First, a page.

He used vanishing lines to produce an offset perspective and used straight lines to mark out different objects. His use of colour also serves to alleviate the instability of perspective.

Like his Impressionist counterparts, Van Gogh preferred light, spread out colours over large areas. Nevertheless, he also created a very personal style with a choice of colours that paved the way for two movements that followed him: Fauvism and expressionism.

 

3. In terms of meaning
Bedroom in Arles is not just a simple reproduction of one of the rooms in the artist's house. It was above all a way for him to express a feeling, an emotion, an occurrence here, and as he wrote to his brother Theo, "absolute rest" as a result of the bed that occupies the majority of the space as well as the choice of colours used. The colours chosen (lilac and very pale lime green) pay homage to Japan, prints of which Van Gogh studied with admiration.

The other objects present in the work, such as tables or chairs are often paired, as if Van Gogh wanted to suggest that peace, balance and order reign within his bedroom.

 

4. In terms of use
Through this work, Van Gogh wanted to give the appearance of the atmosphere of his room, and invites us to access this personal space.
He finished this painting while Gauguin was about to visit him to assist in founding a circle of artists.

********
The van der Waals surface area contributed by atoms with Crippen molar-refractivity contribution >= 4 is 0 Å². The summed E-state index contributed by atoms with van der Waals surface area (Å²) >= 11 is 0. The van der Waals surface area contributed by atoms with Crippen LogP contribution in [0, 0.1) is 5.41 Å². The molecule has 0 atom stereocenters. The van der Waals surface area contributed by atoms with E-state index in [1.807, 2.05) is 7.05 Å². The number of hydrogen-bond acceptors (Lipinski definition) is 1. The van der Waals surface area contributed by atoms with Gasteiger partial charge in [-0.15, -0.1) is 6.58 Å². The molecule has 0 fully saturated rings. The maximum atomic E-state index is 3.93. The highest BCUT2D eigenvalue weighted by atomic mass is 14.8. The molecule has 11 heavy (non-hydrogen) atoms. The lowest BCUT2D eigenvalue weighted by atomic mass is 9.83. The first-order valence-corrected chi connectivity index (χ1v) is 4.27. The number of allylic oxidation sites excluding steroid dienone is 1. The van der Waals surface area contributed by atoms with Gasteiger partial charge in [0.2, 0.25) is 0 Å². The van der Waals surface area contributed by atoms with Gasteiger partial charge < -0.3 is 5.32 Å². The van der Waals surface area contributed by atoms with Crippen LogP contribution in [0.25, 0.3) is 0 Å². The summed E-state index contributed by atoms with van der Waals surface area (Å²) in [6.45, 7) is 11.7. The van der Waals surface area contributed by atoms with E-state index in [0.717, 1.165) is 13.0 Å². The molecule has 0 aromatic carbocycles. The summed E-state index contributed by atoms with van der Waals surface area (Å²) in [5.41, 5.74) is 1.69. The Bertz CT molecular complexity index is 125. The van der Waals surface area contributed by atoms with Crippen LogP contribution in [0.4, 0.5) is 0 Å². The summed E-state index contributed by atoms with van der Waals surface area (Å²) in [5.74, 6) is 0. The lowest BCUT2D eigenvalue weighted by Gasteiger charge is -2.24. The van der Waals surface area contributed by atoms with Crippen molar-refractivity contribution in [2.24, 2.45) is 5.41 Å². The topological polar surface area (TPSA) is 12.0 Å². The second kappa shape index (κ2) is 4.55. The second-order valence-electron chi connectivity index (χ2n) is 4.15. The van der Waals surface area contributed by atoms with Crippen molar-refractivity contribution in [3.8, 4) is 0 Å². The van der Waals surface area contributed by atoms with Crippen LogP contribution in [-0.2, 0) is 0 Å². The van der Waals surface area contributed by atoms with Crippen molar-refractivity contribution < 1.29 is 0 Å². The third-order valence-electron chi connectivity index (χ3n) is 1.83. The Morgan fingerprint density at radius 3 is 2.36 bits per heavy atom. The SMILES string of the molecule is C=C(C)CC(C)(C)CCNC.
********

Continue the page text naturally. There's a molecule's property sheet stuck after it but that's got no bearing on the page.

1 - Teaching materials: Children from 2 to 6

 

Materials:

- Furniture catalogues for children
- White "C" à grain® art paper   180 g/m2
- Canson® tracing paper  90 g/m²
- Pencils
- Scissors
- Glue
- Coloured pencils

 

Aims:

- Develop fine motor skills
- Work on the organisation of elements in space

Method:
Before starting the activity, collect several catalogues or leaflets containing children's furniture.  You can also find the required material on the internet by printing furniture from specialist brands.

Prepare an empty version of Van Gogh's bedroom beforehand. To do this, choose a copy of "The Bedroom", then trace the floor, the angles of the walls, the window and the doors. Photocopy your background on 180 g "C" à grain sheets and give one out to each child.

Invite them to create a children's bedroom using the catalogues made available to them.  Suggest that the children cut out their favourite items, then glue them onto your background. Bedside table, desk, chest of drawers etc. Once the furniture collages are finished, ask them to colour their bedrooms using coloured pencils.

2 - Teaching materials: Children from 7 to 11

 

Materials:

 

 

 

Aims:

  • Develop the concept of perspective
  • Take a personal/private environment into account

 

Method:

Pass a copy of "The Bedroom" by Van Gogh around and ask the children to focus on the perspective shown.
Then ask the children to draw their own room, starting by tracing the lines of construction for the area: Walls, floor, door and windows.  Once the outline is finished, ask them to draw in the items of furniture.

Then ask the children to colour or paint their creation.

Astuce :